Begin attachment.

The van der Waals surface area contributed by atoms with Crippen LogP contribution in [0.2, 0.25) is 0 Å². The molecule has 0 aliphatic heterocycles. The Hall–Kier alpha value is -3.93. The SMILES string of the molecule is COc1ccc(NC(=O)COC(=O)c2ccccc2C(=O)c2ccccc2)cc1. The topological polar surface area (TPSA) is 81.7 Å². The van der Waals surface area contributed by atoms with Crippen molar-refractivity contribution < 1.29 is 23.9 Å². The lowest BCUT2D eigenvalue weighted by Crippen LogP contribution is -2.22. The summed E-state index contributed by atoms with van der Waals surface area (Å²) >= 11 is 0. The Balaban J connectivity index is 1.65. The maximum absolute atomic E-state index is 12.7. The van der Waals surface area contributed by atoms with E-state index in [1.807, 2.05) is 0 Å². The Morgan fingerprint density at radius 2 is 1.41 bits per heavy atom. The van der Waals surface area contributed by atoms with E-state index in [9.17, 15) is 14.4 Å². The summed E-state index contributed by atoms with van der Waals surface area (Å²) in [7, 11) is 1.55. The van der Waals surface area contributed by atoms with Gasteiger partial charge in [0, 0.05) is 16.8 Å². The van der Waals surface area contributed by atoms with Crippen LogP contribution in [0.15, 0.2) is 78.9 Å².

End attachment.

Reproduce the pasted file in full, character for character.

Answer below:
The van der Waals surface area contributed by atoms with Crippen LogP contribution in [0.2, 0.25) is 0 Å². The molecule has 0 aliphatic heterocycles. The Hall–Kier alpha value is -3.93. The SMILES string of the molecule is COc1ccc(NC(=O)COC(=O)c2ccccc2C(=O)c2ccccc2)cc1. The topological polar surface area (TPSA) is 81.7 Å². The van der Waals surface area contributed by atoms with Crippen molar-refractivity contribution < 1.29 is 23.9 Å². The lowest BCUT2D eigenvalue weighted by Crippen LogP contribution is -2.22. The summed E-state index contributed by atoms with van der Waals surface area (Å²) >= 11 is 0. The Balaban J connectivity index is 1.65. The maximum absolute atomic E-state index is 12.7. The van der Waals surface area contributed by atoms with E-state index in [1.807, 2.05) is 0 Å². The Morgan fingerprint density at radius 2 is 1.41 bits per heavy atom. The van der Waals surface area contributed by atoms with E-state index in [9.17, 15) is 14.4 Å². The summed E-state index contributed by atoms with van der Waals surface area (Å²) in [7, 11) is 1.55. The van der Waals surface area contributed by atoms with Gasteiger partial charge in [0, 0.05) is 16.8 Å². The van der Waals surface area contributed by atoms with Crippen LogP contribution in [0.15, 0.2) is 78.9 Å².